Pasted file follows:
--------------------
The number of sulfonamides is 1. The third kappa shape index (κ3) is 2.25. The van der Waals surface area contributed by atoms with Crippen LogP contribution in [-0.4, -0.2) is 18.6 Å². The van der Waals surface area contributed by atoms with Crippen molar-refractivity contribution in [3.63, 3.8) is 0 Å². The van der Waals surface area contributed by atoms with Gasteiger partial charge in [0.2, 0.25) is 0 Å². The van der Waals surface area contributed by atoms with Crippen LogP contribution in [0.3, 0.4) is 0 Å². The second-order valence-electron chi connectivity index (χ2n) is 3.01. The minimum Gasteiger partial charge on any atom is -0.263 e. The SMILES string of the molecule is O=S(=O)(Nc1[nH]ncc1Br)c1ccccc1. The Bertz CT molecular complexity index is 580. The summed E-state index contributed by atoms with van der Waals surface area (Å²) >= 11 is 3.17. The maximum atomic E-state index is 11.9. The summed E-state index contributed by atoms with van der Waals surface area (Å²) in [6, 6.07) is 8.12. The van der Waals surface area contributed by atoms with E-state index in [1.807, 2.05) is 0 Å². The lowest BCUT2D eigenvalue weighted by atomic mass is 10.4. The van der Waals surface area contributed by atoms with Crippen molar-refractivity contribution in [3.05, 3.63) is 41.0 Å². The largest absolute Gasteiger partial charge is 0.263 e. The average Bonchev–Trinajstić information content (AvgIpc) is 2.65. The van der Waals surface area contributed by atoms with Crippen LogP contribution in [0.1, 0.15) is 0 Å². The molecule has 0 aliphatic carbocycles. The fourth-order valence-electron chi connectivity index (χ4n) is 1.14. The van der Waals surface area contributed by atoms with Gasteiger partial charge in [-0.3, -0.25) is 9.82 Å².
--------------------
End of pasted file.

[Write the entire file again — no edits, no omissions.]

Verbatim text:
The number of sulfonamides is 1. The third kappa shape index (κ3) is 2.25. The van der Waals surface area contributed by atoms with Crippen LogP contribution in [-0.4, -0.2) is 18.6 Å². The van der Waals surface area contributed by atoms with Crippen molar-refractivity contribution in [3.63, 3.8) is 0 Å². The van der Waals surface area contributed by atoms with Gasteiger partial charge in [0.2, 0.25) is 0 Å². The van der Waals surface area contributed by atoms with Crippen LogP contribution in [0.3, 0.4) is 0 Å². The second-order valence-electron chi connectivity index (χ2n) is 3.01. The minimum Gasteiger partial charge on any atom is -0.263 e. The SMILES string of the molecule is O=S(=O)(Nc1[nH]ncc1Br)c1ccccc1. The Bertz CT molecular complexity index is 580. The summed E-state index contributed by atoms with van der Waals surface area (Å²) >= 11 is 3.17. The maximum atomic E-state index is 11.9. The summed E-state index contributed by atoms with van der Waals surface area (Å²) in [6, 6.07) is 8.12. The van der Waals surface area contributed by atoms with E-state index in [1.807, 2.05) is 0 Å². The lowest BCUT2D eigenvalue weighted by atomic mass is 10.4. The van der Waals surface area contributed by atoms with Crippen molar-refractivity contribution in [3.05, 3.63) is 41.0 Å². The largest absolute Gasteiger partial charge is 0.263 e. The average Bonchev–Trinajstić information content (AvgIpc) is 2.65. The van der Waals surface area contributed by atoms with Crippen LogP contribution in [0.1, 0.15) is 0 Å². The molecule has 0 aliphatic carbocycles. The fourth-order valence-electron chi connectivity index (χ4n) is 1.14. The van der Waals surface area contributed by atoms with Gasteiger partial charge in [-0.3, -0.25) is 9.82 Å².